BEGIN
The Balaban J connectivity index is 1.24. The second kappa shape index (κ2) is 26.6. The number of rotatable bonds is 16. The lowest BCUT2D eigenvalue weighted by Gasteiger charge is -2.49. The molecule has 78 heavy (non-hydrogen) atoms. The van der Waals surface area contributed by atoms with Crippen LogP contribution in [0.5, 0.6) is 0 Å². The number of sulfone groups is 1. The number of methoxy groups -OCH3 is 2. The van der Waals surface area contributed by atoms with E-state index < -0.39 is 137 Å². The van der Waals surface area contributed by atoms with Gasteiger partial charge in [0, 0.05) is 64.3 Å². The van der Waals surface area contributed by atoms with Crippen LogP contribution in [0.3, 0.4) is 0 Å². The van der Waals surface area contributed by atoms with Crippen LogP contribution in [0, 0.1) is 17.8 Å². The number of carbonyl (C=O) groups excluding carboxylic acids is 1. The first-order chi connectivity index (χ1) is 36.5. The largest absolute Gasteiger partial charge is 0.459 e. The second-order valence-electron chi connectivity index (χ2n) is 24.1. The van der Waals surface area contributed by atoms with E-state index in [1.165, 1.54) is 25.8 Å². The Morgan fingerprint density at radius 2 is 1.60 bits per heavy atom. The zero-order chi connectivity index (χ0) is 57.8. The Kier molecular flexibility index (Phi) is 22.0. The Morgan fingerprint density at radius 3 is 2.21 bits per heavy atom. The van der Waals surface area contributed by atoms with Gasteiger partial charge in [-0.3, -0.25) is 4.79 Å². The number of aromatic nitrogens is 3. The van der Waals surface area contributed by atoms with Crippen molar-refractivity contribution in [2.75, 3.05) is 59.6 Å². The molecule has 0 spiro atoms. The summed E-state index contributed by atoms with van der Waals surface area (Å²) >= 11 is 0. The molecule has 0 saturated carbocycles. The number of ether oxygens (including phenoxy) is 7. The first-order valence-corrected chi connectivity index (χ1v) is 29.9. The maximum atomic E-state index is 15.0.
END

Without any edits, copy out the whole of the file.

The Balaban J connectivity index is 1.24. The second kappa shape index (κ2) is 26.6. The number of rotatable bonds is 16. The lowest BCUT2D eigenvalue weighted by Gasteiger charge is -2.49. The molecule has 78 heavy (non-hydrogen) atoms. The van der Waals surface area contributed by atoms with Crippen LogP contribution in [0.5, 0.6) is 0 Å². The number of sulfone groups is 1. The number of methoxy groups -OCH3 is 2. The van der Waals surface area contributed by atoms with E-state index < -0.39 is 137 Å². The van der Waals surface area contributed by atoms with Gasteiger partial charge in [0, 0.05) is 64.3 Å². The van der Waals surface area contributed by atoms with Crippen LogP contribution in [0.3, 0.4) is 0 Å². The van der Waals surface area contributed by atoms with Crippen LogP contribution in [0, 0.1) is 17.8 Å². The number of carbonyl (C=O) groups excluding carboxylic acids is 1. The first-order chi connectivity index (χ1) is 36.5. The largest absolute Gasteiger partial charge is 0.459 e. The second-order valence-electron chi connectivity index (χ2n) is 24.1. The van der Waals surface area contributed by atoms with E-state index in [1.165, 1.54) is 25.8 Å². The Morgan fingerprint density at radius 2 is 1.60 bits per heavy atom. The zero-order chi connectivity index (χ0) is 57.8. The Kier molecular flexibility index (Phi) is 22.0. The Morgan fingerprint density at radius 3 is 2.21 bits per heavy atom. The van der Waals surface area contributed by atoms with Gasteiger partial charge in [-0.3, -0.25) is 4.79 Å². The number of aromatic nitrogens is 3. The van der Waals surface area contributed by atoms with Crippen molar-refractivity contribution in [2.75, 3.05) is 59.6 Å². The molecule has 0 spiro atoms. The summed E-state index contributed by atoms with van der Waals surface area (Å²) >= 11 is 0. The molecule has 0 saturated carbocycles. The number of ether oxygens (including phenoxy) is 7. The first-order valence-corrected chi connectivity index (χ1v) is 29.9. The maximum atomic E-state index is 15.0.